Interested in going back to college and pursuing a graduate degree in teaching or choreography? Check out the DT 2005 Higher Education Guide in last month's issue for more than 350 options.
Health and Fitness
Overview: These hands-on programs include certification or classes in kinesiology, balance and strength training. Participants learn how to teach anatomically safe movement and help students guard against (or recover from) injury and increase physical well-being. Teachers of all experience levels are welcome to apply, although many programs have a minimum age limit. Most are open to health and fitness professionals as well as dancers.
Prerequisites: These classes seldom require more than an interest and desire to help students improve conditioning and reduce injuries.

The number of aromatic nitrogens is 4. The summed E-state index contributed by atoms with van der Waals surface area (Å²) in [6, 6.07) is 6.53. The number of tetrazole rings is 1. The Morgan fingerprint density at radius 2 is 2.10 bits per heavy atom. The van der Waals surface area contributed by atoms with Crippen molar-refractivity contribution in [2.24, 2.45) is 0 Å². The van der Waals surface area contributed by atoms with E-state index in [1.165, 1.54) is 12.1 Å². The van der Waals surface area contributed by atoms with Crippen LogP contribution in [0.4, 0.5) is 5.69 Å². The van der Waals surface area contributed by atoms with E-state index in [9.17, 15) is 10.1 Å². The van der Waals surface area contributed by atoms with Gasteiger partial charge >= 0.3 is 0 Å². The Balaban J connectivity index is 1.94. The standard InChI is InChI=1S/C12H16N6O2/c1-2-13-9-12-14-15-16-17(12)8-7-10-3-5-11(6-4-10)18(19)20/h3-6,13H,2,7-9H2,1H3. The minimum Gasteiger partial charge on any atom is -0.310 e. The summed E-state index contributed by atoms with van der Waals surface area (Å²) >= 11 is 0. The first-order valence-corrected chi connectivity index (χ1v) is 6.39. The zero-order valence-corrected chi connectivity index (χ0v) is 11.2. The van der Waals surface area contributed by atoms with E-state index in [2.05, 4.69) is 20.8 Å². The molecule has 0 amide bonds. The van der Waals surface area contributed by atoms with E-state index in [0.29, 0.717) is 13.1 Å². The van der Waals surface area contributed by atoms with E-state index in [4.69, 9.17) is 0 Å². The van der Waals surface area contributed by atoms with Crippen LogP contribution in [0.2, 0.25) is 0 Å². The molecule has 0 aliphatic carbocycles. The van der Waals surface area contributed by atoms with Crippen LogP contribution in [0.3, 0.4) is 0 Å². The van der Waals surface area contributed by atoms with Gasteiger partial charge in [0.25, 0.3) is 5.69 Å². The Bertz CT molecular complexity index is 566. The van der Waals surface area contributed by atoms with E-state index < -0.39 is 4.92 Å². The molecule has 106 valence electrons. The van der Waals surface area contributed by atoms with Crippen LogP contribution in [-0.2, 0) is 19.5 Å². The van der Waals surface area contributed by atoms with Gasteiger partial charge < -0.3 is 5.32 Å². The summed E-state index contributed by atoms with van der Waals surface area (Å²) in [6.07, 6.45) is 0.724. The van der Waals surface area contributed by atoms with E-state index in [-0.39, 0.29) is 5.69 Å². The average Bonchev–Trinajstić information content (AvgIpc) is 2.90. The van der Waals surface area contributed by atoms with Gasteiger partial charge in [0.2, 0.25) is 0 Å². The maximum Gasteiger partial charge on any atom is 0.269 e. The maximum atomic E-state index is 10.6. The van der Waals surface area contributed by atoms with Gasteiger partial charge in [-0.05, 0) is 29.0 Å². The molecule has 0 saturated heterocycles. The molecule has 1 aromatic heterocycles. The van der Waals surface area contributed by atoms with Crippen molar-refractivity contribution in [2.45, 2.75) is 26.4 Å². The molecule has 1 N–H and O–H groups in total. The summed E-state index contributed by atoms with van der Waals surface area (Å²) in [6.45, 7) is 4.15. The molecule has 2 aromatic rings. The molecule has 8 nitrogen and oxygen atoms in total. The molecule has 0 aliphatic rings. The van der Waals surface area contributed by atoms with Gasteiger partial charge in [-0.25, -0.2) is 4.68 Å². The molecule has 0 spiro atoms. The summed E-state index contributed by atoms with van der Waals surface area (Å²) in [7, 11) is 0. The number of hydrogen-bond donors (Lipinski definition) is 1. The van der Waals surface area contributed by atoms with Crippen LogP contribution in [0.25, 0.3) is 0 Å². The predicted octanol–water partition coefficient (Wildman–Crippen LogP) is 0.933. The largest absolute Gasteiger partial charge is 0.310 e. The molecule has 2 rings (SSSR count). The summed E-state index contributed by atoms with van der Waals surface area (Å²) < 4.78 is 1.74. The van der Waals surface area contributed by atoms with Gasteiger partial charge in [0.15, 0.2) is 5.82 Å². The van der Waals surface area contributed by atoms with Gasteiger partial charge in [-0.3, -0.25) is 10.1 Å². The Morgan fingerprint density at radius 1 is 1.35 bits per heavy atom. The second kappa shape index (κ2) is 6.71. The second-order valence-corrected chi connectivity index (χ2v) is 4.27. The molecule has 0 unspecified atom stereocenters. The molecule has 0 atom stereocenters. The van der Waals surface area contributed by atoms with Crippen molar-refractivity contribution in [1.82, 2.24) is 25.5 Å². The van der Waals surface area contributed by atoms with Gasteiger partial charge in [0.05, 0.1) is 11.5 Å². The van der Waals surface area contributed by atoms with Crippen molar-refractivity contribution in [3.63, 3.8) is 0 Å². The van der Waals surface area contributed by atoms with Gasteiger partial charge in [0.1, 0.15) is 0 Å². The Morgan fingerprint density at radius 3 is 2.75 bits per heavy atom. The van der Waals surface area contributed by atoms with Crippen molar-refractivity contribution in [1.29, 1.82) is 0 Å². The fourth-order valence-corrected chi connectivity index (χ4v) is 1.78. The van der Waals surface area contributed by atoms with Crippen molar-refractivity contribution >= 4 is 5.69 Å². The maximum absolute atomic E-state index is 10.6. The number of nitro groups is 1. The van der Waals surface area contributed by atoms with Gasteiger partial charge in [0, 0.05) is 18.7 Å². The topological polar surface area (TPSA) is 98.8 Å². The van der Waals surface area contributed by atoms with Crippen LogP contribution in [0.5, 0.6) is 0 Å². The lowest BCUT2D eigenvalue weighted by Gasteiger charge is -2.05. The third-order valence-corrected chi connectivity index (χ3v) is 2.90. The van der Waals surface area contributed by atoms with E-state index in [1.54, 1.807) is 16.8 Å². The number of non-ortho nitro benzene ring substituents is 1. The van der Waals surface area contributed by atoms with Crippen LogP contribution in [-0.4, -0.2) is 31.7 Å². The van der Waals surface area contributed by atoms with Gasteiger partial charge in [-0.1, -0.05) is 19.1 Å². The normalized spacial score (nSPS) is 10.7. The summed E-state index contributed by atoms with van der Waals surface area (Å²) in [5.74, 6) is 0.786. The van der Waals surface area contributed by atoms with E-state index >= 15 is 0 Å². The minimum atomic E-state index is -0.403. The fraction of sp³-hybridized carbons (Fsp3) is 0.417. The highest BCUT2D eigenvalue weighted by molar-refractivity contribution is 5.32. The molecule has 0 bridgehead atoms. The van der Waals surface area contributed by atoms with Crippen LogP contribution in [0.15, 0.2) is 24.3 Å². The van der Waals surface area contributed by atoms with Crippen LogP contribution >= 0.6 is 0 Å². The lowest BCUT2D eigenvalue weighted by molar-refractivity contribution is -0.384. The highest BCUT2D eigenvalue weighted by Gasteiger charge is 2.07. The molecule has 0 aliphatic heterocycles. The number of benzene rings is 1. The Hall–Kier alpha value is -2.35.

Length: A few programs offer one-day classes with certification, but most full-certification classes require a minimum of seven to 12 days of classroom training, as well as apprentice hours working with a certified professional. Others require as much as a year's worth of classroom work coupled with student teaching.
Examples: Balletone, Dance Forum-NY, Dance Taos, International Association for Dance Medicine and Science, The Lebed Method
Although not directly related to dance teaching, earning a certification in a supplementary conditioning method such as Pilâtes, yoga, Feldenkrais or Gyrotonic can boost your understanding of the body's mechanics and help you teach healthier technique. Also, certification in any of these methods will qualify you to add classes to your studio repertory and increase revenue.…
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Publication information: Article title: Going Back to School. Contributors: Roenigk, Alyssa - Author. Magazine title: Dance Teacher. Volume: 27. Issue: 1 Publication date: January 2005. Page number: 56+. © Macfadden Performing Arts Media LLC Mar 2009. Provided by ProQuest LLC. All Rights Reserved.